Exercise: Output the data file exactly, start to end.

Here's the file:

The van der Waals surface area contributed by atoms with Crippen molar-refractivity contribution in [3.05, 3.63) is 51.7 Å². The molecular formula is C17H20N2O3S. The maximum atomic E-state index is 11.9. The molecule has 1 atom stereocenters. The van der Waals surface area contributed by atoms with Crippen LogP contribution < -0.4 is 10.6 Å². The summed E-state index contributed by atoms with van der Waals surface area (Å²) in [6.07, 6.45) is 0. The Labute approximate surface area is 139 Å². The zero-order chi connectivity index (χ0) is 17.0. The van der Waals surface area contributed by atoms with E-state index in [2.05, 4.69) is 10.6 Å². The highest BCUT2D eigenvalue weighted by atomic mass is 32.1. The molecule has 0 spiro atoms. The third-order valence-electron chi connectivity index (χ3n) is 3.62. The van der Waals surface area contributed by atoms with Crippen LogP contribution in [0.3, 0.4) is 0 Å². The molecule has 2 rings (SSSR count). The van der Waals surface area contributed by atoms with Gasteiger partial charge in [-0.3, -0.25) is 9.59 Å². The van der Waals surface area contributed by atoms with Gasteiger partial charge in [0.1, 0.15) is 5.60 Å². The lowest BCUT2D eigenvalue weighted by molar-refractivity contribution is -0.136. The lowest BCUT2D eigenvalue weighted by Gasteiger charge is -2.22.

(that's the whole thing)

The van der Waals surface area contributed by atoms with Crippen molar-refractivity contribution in [3.05, 3.63) is 51.7 Å². The molecular formula is C17H20N2O3S. The maximum atomic E-state index is 11.9. The molecule has 1 atom stereocenters. The van der Waals surface area contributed by atoms with Crippen LogP contribution < -0.4 is 10.6 Å². The summed E-state index contributed by atoms with van der Waals surface area (Å²) in [6.07, 6.45) is 0. The Labute approximate surface area is 139 Å². The zero-order chi connectivity index (χ0) is 17.0. The van der Waals surface area contributed by atoms with E-state index in [2.05, 4.69) is 10.6 Å². The highest BCUT2D eigenvalue weighted by atomic mass is 32.1. The molecule has 0 spiro atoms. The third-order valence-electron chi connectivity index (χ3n) is 3.62. The van der Waals surface area contributed by atoms with Crippen LogP contribution in [0.3, 0.4) is 0 Å². The molecule has 2 rings (SSSR count). The van der Waals surface area contributed by atoms with Gasteiger partial charge in [-0.3, -0.25) is 9.59 Å². The van der Waals surface area contributed by atoms with Gasteiger partial charge in [0.1, 0.15) is 5.60 Å². The lowest BCUT2D eigenvalue weighted by molar-refractivity contribution is -0.136. The lowest BCUT2D eigenvalue weighted by Gasteiger charge is -2.22.